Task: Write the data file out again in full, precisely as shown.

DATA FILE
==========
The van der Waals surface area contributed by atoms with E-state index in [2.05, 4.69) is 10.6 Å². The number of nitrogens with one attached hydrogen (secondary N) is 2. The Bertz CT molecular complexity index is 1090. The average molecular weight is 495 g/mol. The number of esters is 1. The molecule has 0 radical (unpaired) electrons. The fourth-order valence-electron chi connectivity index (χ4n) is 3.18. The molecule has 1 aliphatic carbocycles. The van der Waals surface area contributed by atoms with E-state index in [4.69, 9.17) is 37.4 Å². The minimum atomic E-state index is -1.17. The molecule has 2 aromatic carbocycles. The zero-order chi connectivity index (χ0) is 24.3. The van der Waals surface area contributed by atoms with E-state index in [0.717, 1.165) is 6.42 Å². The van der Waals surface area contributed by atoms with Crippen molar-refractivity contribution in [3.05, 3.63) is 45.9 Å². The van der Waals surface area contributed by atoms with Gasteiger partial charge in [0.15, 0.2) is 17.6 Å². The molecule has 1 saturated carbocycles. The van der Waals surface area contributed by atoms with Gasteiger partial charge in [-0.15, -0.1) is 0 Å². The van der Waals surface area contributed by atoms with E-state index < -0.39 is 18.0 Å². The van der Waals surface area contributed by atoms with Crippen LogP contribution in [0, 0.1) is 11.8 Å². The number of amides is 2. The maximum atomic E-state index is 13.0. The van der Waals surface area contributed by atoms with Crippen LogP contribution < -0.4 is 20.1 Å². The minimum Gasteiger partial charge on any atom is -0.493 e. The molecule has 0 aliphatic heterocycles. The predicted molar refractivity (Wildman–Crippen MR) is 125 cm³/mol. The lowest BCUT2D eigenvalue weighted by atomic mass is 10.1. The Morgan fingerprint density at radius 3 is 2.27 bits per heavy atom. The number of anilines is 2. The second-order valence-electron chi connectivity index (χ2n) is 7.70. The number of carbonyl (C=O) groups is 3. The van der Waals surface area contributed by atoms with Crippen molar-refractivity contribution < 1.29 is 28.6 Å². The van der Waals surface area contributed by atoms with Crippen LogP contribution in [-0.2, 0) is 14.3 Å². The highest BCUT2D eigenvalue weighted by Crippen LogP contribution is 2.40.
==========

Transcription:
The van der Waals surface area contributed by atoms with E-state index in [2.05, 4.69) is 10.6 Å². The number of nitrogens with one attached hydrogen (secondary N) is 2. The Bertz CT molecular complexity index is 1090. The average molecular weight is 495 g/mol. The number of esters is 1. The molecule has 0 radical (unpaired) electrons. The fourth-order valence-electron chi connectivity index (χ4n) is 3.18. The molecule has 1 aliphatic carbocycles. The van der Waals surface area contributed by atoms with E-state index in [4.69, 9.17) is 37.4 Å². The minimum atomic E-state index is -1.17. The molecule has 2 aromatic carbocycles. The zero-order chi connectivity index (χ0) is 24.3. The van der Waals surface area contributed by atoms with E-state index in [0.717, 1.165) is 6.42 Å². The van der Waals surface area contributed by atoms with Crippen molar-refractivity contribution in [3.05, 3.63) is 45.9 Å². The van der Waals surface area contributed by atoms with Gasteiger partial charge in [0.15, 0.2) is 17.6 Å². The molecule has 1 saturated carbocycles. The van der Waals surface area contributed by atoms with Gasteiger partial charge in [-0.15, -0.1) is 0 Å². The van der Waals surface area contributed by atoms with E-state index < -0.39 is 18.0 Å². The van der Waals surface area contributed by atoms with Crippen LogP contribution in [0, 0.1) is 11.8 Å². The number of amides is 2. The maximum atomic E-state index is 13.0. The van der Waals surface area contributed by atoms with Crippen LogP contribution < -0.4 is 20.1 Å². The minimum Gasteiger partial charge on any atom is -0.493 e. The molecule has 0 aliphatic heterocycles. The predicted molar refractivity (Wildman–Crippen MR) is 125 cm³/mol. The lowest BCUT2D eigenvalue weighted by atomic mass is 10.1. The Morgan fingerprint density at radius 3 is 2.27 bits per heavy atom. The number of anilines is 2. The second-order valence-electron chi connectivity index (χ2n) is 7.70. The number of carbonyl (C=O) groups is 3. The van der Waals surface area contributed by atoms with Crippen molar-refractivity contribution < 1.29 is 28.6 Å². The van der Waals surface area contributed by atoms with Crippen LogP contribution in [-0.2, 0) is 14.3 Å². The highest BCUT2D eigenvalue weighted by Crippen LogP contribution is 2.40.